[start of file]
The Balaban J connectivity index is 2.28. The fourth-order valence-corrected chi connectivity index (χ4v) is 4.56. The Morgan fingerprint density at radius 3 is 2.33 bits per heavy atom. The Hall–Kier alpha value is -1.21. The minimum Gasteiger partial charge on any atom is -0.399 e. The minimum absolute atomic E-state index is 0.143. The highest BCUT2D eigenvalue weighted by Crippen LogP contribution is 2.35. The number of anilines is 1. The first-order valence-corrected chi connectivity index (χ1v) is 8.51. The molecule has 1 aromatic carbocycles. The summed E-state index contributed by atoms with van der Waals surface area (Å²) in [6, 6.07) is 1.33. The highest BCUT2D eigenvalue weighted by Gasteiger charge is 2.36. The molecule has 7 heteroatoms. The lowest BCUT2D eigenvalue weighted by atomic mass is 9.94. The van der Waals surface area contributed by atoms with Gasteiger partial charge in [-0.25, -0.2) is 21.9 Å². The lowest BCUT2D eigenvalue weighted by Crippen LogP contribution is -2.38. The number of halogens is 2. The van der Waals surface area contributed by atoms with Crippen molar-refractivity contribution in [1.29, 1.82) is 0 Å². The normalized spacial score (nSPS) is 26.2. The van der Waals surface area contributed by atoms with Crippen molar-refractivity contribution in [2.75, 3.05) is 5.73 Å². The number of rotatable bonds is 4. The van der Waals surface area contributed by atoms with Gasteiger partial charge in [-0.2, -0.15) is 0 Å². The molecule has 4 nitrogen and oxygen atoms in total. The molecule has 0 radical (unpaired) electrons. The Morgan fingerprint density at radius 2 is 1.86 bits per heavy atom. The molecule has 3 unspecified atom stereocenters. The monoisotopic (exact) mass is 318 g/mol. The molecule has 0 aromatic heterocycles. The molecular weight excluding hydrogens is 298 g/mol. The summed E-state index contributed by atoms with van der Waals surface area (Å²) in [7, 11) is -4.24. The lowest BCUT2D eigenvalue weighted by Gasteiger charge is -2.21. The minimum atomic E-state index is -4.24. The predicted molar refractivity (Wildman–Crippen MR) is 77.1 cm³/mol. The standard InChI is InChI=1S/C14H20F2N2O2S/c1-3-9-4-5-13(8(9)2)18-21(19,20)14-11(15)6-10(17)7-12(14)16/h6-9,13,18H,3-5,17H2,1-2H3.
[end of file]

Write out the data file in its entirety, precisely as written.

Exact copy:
The Balaban J connectivity index is 2.28. The fourth-order valence-corrected chi connectivity index (χ4v) is 4.56. The Morgan fingerprint density at radius 3 is 2.33 bits per heavy atom. The Hall–Kier alpha value is -1.21. The minimum Gasteiger partial charge on any atom is -0.399 e. The minimum absolute atomic E-state index is 0.143. The highest BCUT2D eigenvalue weighted by Crippen LogP contribution is 2.35. The number of anilines is 1. The first-order valence-corrected chi connectivity index (χ1v) is 8.51. The molecule has 1 aromatic carbocycles. The summed E-state index contributed by atoms with van der Waals surface area (Å²) in [6, 6.07) is 1.33. The highest BCUT2D eigenvalue weighted by Gasteiger charge is 2.36. The molecule has 7 heteroatoms. The lowest BCUT2D eigenvalue weighted by atomic mass is 9.94. The van der Waals surface area contributed by atoms with Gasteiger partial charge in [-0.25, -0.2) is 21.9 Å². The lowest BCUT2D eigenvalue weighted by Crippen LogP contribution is -2.38. The number of halogens is 2. The van der Waals surface area contributed by atoms with Crippen molar-refractivity contribution in [1.29, 1.82) is 0 Å². The normalized spacial score (nSPS) is 26.2. The van der Waals surface area contributed by atoms with Crippen molar-refractivity contribution in [2.75, 3.05) is 5.73 Å². The number of rotatable bonds is 4. The van der Waals surface area contributed by atoms with Gasteiger partial charge in [-0.2, -0.15) is 0 Å². The molecule has 4 nitrogen and oxygen atoms in total. The molecule has 0 radical (unpaired) electrons. The Morgan fingerprint density at radius 2 is 1.86 bits per heavy atom. The molecule has 3 unspecified atom stereocenters. The monoisotopic (exact) mass is 318 g/mol. The molecule has 0 aromatic heterocycles. The molecular weight excluding hydrogens is 298 g/mol. The summed E-state index contributed by atoms with van der Waals surface area (Å²) in [7, 11) is -4.24. The lowest BCUT2D eigenvalue weighted by Gasteiger charge is -2.21. The minimum atomic E-state index is -4.24. The predicted molar refractivity (Wildman–Crippen MR) is 77.1 cm³/mol. The standard InChI is InChI=1S/C14H20F2N2O2S/c1-3-9-4-5-13(8(9)2)18-21(19,20)14-11(15)6-10(17)7-12(14)16/h6-9,13,18H,3-5,17H2,1-2H3.